When you read advanced reader copies you should be careful about three things: will the text change (therefore, be careful when quoting); will the cover art change and finally will the title change. Friends and Foes: Poems About Us All has at least two of these. It has the change in name and cover image (though I am keeping the image of the F&G as I liked how it came out!)
Douglas Florian is a poet known for being deliciously fun, whimsical and quirky. Some works you might be familiar with are mammalabilia, or lizards, frogs and polliwogs or insectlopedia to name a few. With Friends and Foes, he starts off with happy poems about friends. He moves into funny ones and even sad ones. As an adult who has had friendships start then sadly, end, these were just as relatable as the positive upbeat ones. The contrast of not your typical “friendship poems” or the traditional “it is all sunshine” is a nice change. These poems then might not be great for the toddler crowd, but the older readers can enjoy. However, I would have liked to have seen this done in a less “picture book” size and more of a “easy reader” or small picture book as it would draw the older crowd to it. The poems for two voices do make it difficult to read silently or alone.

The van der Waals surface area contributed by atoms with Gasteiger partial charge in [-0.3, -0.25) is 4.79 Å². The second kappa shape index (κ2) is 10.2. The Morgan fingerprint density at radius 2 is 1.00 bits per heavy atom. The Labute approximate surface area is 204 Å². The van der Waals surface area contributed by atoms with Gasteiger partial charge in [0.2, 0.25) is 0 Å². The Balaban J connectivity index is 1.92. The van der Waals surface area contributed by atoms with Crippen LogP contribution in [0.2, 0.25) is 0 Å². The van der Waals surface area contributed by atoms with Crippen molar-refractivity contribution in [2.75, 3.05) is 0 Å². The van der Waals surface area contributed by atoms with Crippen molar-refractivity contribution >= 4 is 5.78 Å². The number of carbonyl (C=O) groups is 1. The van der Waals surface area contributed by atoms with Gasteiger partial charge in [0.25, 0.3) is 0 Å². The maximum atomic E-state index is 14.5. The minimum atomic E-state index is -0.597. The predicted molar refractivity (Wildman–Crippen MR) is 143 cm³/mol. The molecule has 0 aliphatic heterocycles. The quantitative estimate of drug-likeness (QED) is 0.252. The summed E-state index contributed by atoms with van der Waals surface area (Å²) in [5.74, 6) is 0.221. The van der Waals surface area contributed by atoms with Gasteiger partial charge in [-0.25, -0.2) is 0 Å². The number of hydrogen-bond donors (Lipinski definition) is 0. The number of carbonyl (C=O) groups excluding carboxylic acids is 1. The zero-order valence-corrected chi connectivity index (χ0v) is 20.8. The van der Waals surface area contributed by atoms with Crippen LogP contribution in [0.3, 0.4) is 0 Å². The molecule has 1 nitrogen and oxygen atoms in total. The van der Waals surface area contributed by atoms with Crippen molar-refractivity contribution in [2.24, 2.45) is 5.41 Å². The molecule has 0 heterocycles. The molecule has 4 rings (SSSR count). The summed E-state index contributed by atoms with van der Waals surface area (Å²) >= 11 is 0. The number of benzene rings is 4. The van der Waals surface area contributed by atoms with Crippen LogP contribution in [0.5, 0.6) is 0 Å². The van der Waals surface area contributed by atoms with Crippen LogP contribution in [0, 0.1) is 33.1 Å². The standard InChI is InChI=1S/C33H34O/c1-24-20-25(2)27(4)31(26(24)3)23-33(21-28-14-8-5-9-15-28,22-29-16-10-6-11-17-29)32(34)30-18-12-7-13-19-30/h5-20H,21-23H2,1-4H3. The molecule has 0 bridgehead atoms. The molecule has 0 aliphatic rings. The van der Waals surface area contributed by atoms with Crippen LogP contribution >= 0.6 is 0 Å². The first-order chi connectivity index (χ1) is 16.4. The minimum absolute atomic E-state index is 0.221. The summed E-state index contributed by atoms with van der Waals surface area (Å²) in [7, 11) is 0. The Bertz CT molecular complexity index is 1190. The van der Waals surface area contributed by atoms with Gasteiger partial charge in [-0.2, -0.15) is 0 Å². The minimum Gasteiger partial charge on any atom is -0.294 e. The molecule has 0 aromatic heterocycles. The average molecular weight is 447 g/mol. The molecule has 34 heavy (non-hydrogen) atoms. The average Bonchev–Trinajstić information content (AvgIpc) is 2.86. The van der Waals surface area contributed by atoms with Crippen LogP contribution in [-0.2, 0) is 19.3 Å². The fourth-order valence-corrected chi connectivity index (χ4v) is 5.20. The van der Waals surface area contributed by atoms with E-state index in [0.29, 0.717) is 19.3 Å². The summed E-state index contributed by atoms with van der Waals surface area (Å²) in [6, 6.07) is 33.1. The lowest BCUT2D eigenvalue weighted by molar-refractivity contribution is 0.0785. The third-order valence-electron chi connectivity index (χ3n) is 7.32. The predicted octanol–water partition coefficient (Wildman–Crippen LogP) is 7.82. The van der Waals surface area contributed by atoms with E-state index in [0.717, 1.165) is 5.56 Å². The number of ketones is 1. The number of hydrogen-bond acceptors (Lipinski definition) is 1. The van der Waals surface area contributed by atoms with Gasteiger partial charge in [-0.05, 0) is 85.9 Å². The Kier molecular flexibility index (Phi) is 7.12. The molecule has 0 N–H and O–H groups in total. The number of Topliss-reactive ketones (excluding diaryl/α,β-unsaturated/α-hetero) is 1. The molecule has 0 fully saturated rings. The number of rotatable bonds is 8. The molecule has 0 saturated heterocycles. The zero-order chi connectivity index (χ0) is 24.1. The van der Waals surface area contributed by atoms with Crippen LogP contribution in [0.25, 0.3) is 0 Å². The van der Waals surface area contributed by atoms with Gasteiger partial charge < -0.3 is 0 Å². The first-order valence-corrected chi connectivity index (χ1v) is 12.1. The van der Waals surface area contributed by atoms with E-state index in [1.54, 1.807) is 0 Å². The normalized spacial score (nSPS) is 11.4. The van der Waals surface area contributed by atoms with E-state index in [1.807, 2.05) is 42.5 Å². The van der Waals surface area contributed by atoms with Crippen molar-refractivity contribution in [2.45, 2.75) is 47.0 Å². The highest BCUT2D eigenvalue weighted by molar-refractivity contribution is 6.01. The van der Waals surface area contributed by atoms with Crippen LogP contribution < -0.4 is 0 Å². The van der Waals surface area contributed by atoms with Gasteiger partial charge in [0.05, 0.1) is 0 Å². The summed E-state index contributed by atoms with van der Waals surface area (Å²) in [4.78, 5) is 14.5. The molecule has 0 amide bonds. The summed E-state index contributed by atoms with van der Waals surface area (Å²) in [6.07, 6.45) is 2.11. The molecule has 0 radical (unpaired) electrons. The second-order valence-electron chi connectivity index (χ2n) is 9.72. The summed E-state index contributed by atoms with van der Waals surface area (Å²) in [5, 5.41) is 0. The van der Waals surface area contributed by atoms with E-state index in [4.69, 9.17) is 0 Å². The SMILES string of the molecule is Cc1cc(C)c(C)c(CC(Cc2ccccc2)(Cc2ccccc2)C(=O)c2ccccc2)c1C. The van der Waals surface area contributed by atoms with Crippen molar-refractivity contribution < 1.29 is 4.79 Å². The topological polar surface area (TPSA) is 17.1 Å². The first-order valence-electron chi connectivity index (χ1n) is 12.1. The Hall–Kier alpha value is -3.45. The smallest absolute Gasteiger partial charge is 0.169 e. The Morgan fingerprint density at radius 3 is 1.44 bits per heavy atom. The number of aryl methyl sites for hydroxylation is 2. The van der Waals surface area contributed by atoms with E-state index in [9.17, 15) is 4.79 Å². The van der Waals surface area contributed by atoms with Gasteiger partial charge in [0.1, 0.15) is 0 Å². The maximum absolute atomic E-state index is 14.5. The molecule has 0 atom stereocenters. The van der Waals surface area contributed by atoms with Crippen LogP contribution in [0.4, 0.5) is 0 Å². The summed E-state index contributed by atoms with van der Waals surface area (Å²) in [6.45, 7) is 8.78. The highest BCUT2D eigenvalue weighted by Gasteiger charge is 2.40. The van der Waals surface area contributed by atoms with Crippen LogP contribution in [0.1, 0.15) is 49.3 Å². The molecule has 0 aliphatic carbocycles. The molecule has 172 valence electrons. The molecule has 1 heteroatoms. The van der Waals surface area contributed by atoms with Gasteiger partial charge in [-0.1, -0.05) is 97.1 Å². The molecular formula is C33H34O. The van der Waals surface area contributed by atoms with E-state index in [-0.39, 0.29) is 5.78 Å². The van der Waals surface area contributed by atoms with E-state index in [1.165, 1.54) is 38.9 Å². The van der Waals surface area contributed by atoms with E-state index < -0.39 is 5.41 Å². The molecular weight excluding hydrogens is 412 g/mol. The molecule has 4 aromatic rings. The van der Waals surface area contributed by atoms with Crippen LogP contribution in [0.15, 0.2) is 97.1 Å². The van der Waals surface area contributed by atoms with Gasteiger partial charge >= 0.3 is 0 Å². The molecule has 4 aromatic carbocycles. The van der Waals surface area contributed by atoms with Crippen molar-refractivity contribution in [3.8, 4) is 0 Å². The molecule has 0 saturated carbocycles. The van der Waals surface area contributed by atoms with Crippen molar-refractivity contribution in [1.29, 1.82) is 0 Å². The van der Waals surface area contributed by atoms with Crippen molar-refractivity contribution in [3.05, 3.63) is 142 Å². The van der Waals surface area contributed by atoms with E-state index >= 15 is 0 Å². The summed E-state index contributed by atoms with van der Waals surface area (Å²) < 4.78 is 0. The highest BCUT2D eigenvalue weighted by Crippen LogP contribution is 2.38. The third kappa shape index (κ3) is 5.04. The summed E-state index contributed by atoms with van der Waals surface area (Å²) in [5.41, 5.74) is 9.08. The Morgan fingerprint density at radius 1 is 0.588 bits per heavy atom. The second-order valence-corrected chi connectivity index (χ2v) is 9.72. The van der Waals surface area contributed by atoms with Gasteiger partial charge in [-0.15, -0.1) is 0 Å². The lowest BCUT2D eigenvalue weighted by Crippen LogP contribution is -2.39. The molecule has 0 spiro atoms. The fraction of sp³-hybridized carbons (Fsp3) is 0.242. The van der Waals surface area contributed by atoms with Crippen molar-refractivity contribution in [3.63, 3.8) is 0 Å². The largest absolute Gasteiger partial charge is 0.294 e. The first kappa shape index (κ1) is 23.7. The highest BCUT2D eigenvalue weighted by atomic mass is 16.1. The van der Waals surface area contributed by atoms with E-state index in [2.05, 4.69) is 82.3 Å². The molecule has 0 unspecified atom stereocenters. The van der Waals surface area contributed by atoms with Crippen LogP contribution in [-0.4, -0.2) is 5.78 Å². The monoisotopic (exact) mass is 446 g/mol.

The illustrations are classic Florian. They are in that peculiar style that he is known for. They are perhaps a bit less realistic than some, but there is no question the artist. The chalk-board quality is a good fit for the story.